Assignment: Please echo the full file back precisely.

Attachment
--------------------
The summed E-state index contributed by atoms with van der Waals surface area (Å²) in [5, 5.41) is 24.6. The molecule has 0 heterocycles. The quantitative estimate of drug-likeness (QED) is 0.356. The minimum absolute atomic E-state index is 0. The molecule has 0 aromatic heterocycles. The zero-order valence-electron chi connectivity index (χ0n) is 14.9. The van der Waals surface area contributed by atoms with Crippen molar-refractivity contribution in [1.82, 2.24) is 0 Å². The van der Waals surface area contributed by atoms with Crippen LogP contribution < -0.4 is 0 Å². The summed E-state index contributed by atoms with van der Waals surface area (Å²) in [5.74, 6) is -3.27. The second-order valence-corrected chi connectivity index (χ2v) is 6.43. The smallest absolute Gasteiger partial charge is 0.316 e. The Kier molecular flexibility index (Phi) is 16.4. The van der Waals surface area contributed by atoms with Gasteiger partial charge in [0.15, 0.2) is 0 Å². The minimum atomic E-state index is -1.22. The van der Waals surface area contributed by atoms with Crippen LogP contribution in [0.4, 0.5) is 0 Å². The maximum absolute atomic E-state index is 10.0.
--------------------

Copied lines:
The summed E-state index contributed by atoms with van der Waals surface area (Å²) in [5, 5.41) is 24.6. The molecule has 0 heterocycles. The quantitative estimate of drug-likeness (QED) is 0.356. The minimum absolute atomic E-state index is 0. The molecule has 0 aromatic heterocycles. The zero-order valence-electron chi connectivity index (χ0n) is 14.9. The van der Waals surface area contributed by atoms with Crippen molar-refractivity contribution in [1.82, 2.24) is 0 Å². The van der Waals surface area contributed by atoms with Crippen LogP contribution < -0.4 is 0 Å². The summed E-state index contributed by atoms with van der Waals surface area (Å²) in [5.74, 6) is -3.27. The second-order valence-corrected chi connectivity index (χ2v) is 6.43. The smallest absolute Gasteiger partial charge is 0.316 e. The Kier molecular flexibility index (Phi) is 16.4. The van der Waals surface area contributed by atoms with Gasteiger partial charge in [0.15, 0.2) is 0 Å². The minimum atomic E-state index is -1.22. The van der Waals surface area contributed by atoms with Crippen LogP contribution in [0.4, 0.5) is 0 Å². The maximum absolute atomic E-state index is 10.0.